Tom: I was all ready to disagree with you and say it was another boring track, but then the chorus kicked in and I decided that you’re exactly right. “The only way her heart will mend” did the musical equivalent of hitting me in the face… in a good way.

September – Resuscitate Me

I think it’s slightly excellent

Tim: Now, this was never going to be as good as the UK radio edit of Can’t Get Over, so I set my sights deliberately low, but overall I don’t think that was needed – it’s easily on a par with Cry For You, for a start.

Tom: She’s now got a recognisable voice and style – something that I’d recognise as ‘September’ even if it just turned up on the radio. I think it’s the similar synth lines – it’s an interesting way to build a musical brand, but it works.

Tim: But what is it as a song on its own? I think it’s slightly excellent – the ‘don’t you let my heart die boy’ lead into the chorus works very well as a ‘get ready to dance’ warning, and there’s plenty of energy lying around all over the please.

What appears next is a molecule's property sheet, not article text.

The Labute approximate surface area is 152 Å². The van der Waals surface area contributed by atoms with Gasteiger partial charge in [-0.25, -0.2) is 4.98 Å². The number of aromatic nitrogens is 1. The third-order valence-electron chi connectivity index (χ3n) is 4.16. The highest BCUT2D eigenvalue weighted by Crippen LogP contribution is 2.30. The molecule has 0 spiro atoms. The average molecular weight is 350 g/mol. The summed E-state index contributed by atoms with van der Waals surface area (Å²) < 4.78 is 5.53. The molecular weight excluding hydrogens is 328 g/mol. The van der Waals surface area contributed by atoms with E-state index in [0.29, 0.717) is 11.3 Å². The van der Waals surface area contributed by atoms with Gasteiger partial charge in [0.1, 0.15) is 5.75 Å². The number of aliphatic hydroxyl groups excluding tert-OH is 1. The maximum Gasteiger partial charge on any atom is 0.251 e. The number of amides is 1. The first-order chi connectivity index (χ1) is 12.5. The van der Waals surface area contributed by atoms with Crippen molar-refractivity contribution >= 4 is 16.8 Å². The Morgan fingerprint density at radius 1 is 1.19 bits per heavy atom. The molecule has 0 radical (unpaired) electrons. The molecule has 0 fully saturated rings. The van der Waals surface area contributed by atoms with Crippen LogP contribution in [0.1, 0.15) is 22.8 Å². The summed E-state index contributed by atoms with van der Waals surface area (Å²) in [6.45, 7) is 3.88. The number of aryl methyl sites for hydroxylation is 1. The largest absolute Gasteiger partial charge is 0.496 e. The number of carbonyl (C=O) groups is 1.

Tom: Except in the bridge. That bridge goes on far too long.

Tim: Hmm, maybe – I think think it works. I do have a couple of issues (the high pitched vocals being almost impossible to decipher, the idea of ‘love CPR’ which is just as ridiculous here as it was when JLS invented it a while back*), but overall this is a stonkingly good effort.

* And that’s actually the title of her new album. Why. Just, why.

Tom: Stonkingly?

Tim: Yes, I said stonkingly. Live with it.

Tom: You are an 80s commercial radio DJ and I claim my five pounds.

Gorillaz feat. Daley – Doncamatic (All Played Out)

Generally un-notable electronica.

Tom: Ah, Gorillaz. Damon Albarn’s cartoon project is still going, and still producing generally un-notable electronica. Whatever the singles from ‘Plastic Beach’ were, I can’t remember them; and the only reason ‘Dare’ actually lodged itself in my head was because of Shaun Ryder’s vocals. So I shouldn’t have been disappointed by this, but nevertheless I was.

Tim: How on Earth has it managed to go on for longer than Blur did? Unjust universe, I tell you.

Tom: I hoped for another ’19-2000′ (and the Soulchild remix of it, at that). I set my sights too high. The instrumental bridge, with its two-instrument synth and percussion line, actually made me cringe as my ears tried to work out what was going on.